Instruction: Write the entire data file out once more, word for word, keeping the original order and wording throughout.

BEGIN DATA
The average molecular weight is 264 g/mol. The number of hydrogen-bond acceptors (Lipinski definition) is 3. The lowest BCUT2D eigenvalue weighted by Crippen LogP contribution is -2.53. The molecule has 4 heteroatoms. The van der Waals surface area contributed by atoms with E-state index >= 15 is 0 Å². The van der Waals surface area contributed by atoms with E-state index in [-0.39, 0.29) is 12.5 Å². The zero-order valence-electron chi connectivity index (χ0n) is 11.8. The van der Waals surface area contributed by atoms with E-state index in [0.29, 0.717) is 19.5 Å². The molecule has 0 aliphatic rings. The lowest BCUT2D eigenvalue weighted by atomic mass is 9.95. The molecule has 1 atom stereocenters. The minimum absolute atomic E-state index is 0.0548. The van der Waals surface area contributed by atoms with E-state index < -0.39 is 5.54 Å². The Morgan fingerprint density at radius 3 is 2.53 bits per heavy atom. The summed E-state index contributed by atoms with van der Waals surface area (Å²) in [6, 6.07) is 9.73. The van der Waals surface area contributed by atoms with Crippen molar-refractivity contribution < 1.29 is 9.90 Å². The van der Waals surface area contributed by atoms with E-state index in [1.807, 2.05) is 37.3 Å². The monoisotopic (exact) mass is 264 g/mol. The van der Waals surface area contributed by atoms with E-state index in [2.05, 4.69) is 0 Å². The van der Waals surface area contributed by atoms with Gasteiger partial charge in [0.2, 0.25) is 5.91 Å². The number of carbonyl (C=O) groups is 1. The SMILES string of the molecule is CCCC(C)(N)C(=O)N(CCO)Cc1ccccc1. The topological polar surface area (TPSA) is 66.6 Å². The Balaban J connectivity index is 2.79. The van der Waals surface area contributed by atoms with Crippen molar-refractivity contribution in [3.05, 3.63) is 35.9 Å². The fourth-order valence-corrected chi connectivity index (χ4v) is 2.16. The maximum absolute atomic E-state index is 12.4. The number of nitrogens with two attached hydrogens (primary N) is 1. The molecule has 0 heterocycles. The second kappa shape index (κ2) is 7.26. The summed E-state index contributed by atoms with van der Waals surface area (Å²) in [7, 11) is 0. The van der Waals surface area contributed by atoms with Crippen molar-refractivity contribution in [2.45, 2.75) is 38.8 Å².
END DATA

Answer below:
The average molecular weight is 264 g/mol. The number of hydrogen-bond acceptors (Lipinski definition) is 3. The lowest BCUT2D eigenvalue weighted by Crippen LogP contribution is -2.53. The molecule has 4 heteroatoms. The van der Waals surface area contributed by atoms with E-state index >= 15 is 0 Å². The van der Waals surface area contributed by atoms with E-state index in [-0.39, 0.29) is 12.5 Å². The zero-order valence-electron chi connectivity index (χ0n) is 11.8. The van der Waals surface area contributed by atoms with E-state index in [0.29, 0.717) is 19.5 Å². The molecule has 0 aliphatic rings. The lowest BCUT2D eigenvalue weighted by atomic mass is 9.95. The molecule has 1 atom stereocenters. The minimum absolute atomic E-state index is 0.0548. The van der Waals surface area contributed by atoms with E-state index < -0.39 is 5.54 Å². The Morgan fingerprint density at radius 3 is 2.53 bits per heavy atom. The summed E-state index contributed by atoms with van der Waals surface area (Å²) in [6, 6.07) is 9.73. The van der Waals surface area contributed by atoms with Crippen molar-refractivity contribution < 1.29 is 9.90 Å². The van der Waals surface area contributed by atoms with E-state index in [1.807, 2.05) is 37.3 Å². The monoisotopic (exact) mass is 264 g/mol. The van der Waals surface area contributed by atoms with E-state index in [2.05, 4.69) is 0 Å². The van der Waals surface area contributed by atoms with Gasteiger partial charge in [0.2, 0.25) is 5.91 Å². The number of carbonyl (C=O) groups is 1. The SMILES string of the molecule is CCCC(C)(N)C(=O)N(CCO)Cc1ccccc1. The topological polar surface area (TPSA) is 66.6 Å². The Balaban J connectivity index is 2.79. The van der Waals surface area contributed by atoms with Crippen molar-refractivity contribution in [3.05, 3.63) is 35.9 Å². The fourth-order valence-corrected chi connectivity index (χ4v) is 2.16. The maximum absolute atomic E-state index is 12.4. The number of nitrogens with two attached hydrogens (primary N) is 1. The molecule has 0 heterocycles. The second kappa shape index (κ2) is 7.26. The summed E-state index contributed by atoms with van der Waals surface area (Å²) in [7, 11) is 0. The van der Waals surface area contributed by atoms with Crippen molar-refractivity contribution in [2.45, 2.75) is 38.8 Å².